寄件者:Perchprism ([email protected])
主旨:Re: time expression of the main clause after a when-clause
 
 
View this article only
網上論壇:alt.usage.english
日期:1999/10/29
 


I know only my own English, acquired the same way you got yours, and I may or
may not be a gentleman, and enlightenment is too much to ask of anybody, but,
OK. Very clever name, by the way--you got me.

"To stand" isn't always so continuous in its meaning. I read "When it began to
rain, I stood under a tree" to mean unambiguously that you positioned yourself
erect under a tree because it started to rain (is there no lightning in
Taiwan?). I'd say that that part of your analysis falls down. Where "stand" is
familiar, as in "stand in the corner," ambiguity can result: "He stood in the
corner" can mean that he was to spend some time there as punishment, or it can
mean that he positioned himself there, as a detective might who was examining a
crime scene from a certain angle.

As for Dick, I think you're right, but most people aren't so fussy and wouldn't
hear anything wrong if you explained it to them. If I wrote that sentence, I'd
have to be in a certain mood to even notice a problem in editing. I don't mean
that "When Dick left school, he worked for several years in a zoo" is wrong,
but I think it's just the teensiest bit sloppy in the way that you have
divined.

--
Perchprism
(southern New Jersey, near Philadelphia)

第 5 條留言
寄件者:Einde O'Callaghan ([email protected])
主旨:Re: time expression of the main clause after a when-clause
 
 
View this article only
網上論壇:alt.usage.english
日期:1999/10/29
 


I'm afraid the sensitivity control on your language intuition is turned
up too high. There is no requirement that the various verbs in a
sentence should correspond in the way you suggest. The only thing that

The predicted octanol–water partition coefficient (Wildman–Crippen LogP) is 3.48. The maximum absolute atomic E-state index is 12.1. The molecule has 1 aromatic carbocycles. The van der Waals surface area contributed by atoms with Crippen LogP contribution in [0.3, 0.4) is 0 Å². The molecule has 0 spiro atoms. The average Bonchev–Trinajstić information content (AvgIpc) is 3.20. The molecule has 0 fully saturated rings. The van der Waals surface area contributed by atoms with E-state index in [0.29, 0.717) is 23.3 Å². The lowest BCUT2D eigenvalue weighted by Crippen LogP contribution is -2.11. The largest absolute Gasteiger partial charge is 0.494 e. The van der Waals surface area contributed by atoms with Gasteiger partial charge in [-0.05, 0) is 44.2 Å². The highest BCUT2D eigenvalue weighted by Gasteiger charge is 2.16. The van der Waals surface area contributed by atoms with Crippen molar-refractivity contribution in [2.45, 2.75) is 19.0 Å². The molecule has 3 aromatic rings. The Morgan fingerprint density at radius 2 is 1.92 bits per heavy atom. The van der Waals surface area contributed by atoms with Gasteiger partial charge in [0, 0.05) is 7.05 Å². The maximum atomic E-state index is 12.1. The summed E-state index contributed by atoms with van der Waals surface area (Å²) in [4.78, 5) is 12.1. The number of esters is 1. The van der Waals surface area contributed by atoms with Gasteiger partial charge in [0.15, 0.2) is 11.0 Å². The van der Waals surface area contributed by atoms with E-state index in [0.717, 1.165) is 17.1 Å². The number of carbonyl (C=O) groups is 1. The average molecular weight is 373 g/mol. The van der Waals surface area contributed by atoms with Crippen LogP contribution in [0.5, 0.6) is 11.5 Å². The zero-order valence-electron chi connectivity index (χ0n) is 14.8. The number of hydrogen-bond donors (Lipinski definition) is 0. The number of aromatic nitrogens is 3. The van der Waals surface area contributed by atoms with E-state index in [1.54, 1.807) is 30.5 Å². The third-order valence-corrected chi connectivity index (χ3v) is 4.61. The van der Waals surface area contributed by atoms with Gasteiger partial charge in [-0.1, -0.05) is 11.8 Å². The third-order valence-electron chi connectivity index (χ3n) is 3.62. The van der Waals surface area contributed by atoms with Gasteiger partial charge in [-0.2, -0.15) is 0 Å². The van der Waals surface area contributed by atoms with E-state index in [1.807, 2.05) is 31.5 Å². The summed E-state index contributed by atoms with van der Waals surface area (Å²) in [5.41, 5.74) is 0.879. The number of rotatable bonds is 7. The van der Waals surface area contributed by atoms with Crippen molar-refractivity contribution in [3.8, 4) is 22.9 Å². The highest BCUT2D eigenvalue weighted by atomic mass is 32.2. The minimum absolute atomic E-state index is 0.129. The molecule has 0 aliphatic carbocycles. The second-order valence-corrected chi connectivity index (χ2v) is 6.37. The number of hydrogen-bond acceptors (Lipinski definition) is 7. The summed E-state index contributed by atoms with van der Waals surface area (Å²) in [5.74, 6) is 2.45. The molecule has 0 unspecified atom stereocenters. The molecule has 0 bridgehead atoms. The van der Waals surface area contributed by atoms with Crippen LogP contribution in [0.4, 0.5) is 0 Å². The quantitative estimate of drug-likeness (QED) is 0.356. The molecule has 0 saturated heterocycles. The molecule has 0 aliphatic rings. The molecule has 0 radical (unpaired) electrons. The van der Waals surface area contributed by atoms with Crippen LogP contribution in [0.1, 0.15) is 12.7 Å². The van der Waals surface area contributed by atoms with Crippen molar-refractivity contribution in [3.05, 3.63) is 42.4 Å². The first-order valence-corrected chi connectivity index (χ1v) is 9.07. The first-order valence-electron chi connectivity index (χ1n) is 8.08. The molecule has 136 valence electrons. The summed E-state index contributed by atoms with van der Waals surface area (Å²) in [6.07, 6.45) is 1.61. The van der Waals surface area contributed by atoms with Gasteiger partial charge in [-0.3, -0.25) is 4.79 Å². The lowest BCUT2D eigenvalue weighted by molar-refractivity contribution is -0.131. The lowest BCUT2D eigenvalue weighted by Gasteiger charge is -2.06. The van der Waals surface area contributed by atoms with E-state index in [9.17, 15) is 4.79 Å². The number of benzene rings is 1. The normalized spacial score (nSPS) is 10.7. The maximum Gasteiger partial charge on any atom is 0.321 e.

these sentences say is that after one thing happened another thing
happened.

BTW you could reverse the two clauses of those sentences without
affecting the meaning, only the emphasis.

eo'c
第 6 條留言
寄件者:[email protected] ([email protected])
主旨:Re: time expression of the main clause after a when-clause
 
 
日期:1999/10/29
 

In article <[email protected]>,
  [email protected] wrote:


I did a very slight double-take over the first sentence.  This would be
because I do not hear or use "stood" in its sense "to take a standing
position" as often as I hear or use it in its sense "to remain upon
one's feet for a period of time".  Perchprism, who provided the
explanation, and the others who found this sentence not problematic even
to the slightest degree, must encounter this usage more often than I.

But I am far from saying that the first sentence is in any way
incorrect; only that it took me a moment to realize that a sense of
"stood" other than my usual one was intended.  To take your own
illustrative sentence, I doubt you would have a problem with "When the
king entered, the people stood." Or "When the magician entered, the
children stood on their chairs."

As to the second sentence, I think that it is, again, ever-so-slightly
jarring, for the reason you give; still, "when" is often used in this
kind of construction to mean simply "after".

Gary Williams

© 2003 顏子英漢書院 All rights reserved.版權所有
郵政劃撥帳號:郵局代號:700 局號:2441362 帳號:1988992
匯款帳戶:彰化銀行代號:009 帳號:51855170292500
地址:台北縣瑞芳鎮岳王路 17 號